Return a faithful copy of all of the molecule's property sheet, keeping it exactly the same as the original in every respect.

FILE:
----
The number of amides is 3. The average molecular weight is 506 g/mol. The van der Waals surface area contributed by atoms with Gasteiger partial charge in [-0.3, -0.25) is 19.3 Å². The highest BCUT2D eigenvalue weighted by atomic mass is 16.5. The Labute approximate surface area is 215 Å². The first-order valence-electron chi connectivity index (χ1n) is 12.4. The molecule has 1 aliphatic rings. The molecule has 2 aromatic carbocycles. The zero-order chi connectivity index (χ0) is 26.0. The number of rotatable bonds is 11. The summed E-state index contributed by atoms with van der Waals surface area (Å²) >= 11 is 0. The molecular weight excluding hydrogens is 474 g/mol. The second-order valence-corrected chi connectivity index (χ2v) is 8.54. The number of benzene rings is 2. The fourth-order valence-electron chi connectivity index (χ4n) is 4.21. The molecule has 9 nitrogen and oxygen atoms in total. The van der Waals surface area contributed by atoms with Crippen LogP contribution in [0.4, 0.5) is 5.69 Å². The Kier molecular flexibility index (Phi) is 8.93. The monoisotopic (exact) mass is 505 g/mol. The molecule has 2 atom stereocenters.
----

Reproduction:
The number of amides is 3. The average molecular weight is 506 g/mol. The van der Waals surface area contributed by atoms with Gasteiger partial charge in [-0.3, -0.25) is 19.3 Å². The highest BCUT2D eigenvalue weighted by atomic mass is 16.5. The Labute approximate surface area is 215 Å². The first-order valence-electron chi connectivity index (χ1n) is 12.4. The molecule has 1 aliphatic rings. The molecule has 2 aromatic carbocycles. The zero-order chi connectivity index (χ0) is 26.0. The number of rotatable bonds is 11. The summed E-state index contributed by atoms with van der Waals surface area (Å²) >= 11 is 0. The molecular weight excluding hydrogens is 474 g/mol. The second-order valence-corrected chi connectivity index (χ2v) is 8.54. The number of benzene rings is 2. The fourth-order valence-electron chi connectivity index (χ4n) is 4.21. The molecule has 9 nitrogen and oxygen atoms in total. The van der Waals surface area contributed by atoms with Crippen LogP contribution in [0.4, 0.5) is 5.69 Å². The Kier molecular flexibility index (Phi) is 8.93. The monoisotopic (exact) mass is 505 g/mol. The molecule has 2 atom stereocenters.